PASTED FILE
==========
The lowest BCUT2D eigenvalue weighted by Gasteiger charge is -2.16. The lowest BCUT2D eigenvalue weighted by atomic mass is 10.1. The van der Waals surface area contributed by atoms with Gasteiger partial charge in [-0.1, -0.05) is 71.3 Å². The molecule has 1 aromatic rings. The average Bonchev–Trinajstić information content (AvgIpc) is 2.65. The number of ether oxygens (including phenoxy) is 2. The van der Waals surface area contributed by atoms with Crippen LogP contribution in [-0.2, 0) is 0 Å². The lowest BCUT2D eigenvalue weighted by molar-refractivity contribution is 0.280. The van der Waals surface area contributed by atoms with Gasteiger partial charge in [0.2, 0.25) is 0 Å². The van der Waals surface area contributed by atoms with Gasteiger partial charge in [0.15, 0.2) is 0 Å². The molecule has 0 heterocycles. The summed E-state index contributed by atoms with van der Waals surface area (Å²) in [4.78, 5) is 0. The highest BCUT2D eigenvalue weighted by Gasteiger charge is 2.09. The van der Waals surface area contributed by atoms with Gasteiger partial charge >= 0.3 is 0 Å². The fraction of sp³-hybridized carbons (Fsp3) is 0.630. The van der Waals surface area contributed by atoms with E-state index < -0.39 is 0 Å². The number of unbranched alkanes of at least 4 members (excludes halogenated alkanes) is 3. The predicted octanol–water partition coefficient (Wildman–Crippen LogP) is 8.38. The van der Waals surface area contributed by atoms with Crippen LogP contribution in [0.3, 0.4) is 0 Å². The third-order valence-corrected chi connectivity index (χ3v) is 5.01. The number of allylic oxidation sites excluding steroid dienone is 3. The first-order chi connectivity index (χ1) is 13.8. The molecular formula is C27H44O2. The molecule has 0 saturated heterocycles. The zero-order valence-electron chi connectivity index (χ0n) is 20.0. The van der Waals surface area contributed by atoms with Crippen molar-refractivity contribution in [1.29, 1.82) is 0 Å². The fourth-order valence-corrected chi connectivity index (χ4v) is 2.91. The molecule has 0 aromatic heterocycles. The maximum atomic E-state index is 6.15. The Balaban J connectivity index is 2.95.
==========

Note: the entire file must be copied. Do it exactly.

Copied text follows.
The lowest BCUT2D eigenvalue weighted by Gasteiger charge is -2.16. The lowest BCUT2D eigenvalue weighted by atomic mass is 10.1. The van der Waals surface area contributed by atoms with Gasteiger partial charge in [-0.1, -0.05) is 71.3 Å². The molecule has 1 aromatic rings. The average Bonchev–Trinajstić information content (AvgIpc) is 2.65. The number of ether oxygens (including phenoxy) is 2. The van der Waals surface area contributed by atoms with Crippen LogP contribution in [-0.2, 0) is 0 Å². The lowest BCUT2D eigenvalue weighted by molar-refractivity contribution is 0.280. The van der Waals surface area contributed by atoms with Gasteiger partial charge in [0.2, 0.25) is 0 Å². The van der Waals surface area contributed by atoms with Gasteiger partial charge in [0.15, 0.2) is 0 Å². The molecule has 0 heterocycles. The summed E-state index contributed by atoms with van der Waals surface area (Å²) in [4.78, 5) is 0. The highest BCUT2D eigenvalue weighted by Gasteiger charge is 2.09. The van der Waals surface area contributed by atoms with Gasteiger partial charge >= 0.3 is 0 Å². The fraction of sp³-hybridized carbons (Fsp3) is 0.630. The van der Waals surface area contributed by atoms with E-state index < -0.39 is 0 Å². The number of unbranched alkanes of at least 4 members (excludes halogenated alkanes) is 3. The predicted octanol–water partition coefficient (Wildman–Crippen LogP) is 8.38. The van der Waals surface area contributed by atoms with Crippen LogP contribution in [0.3, 0.4) is 0 Å². The third-order valence-corrected chi connectivity index (χ3v) is 5.01. The number of allylic oxidation sites excluding steroid dienone is 3. The first-order chi connectivity index (χ1) is 13.8. The molecular formula is C27H44O2. The molecule has 0 saturated heterocycles. The zero-order valence-electron chi connectivity index (χ0n) is 20.0. The van der Waals surface area contributed by atoms with Crippen molar-refractivity contribution in [1.29, 1.82) is 0 Å². The fourth-order valence-corrected chi connectivity index (χ4v) is 2.91. The molecule has 0 aromatic heterocycles. The maximum atomic E-state index is 6.15. The Balaban J connectivity index is 2.95.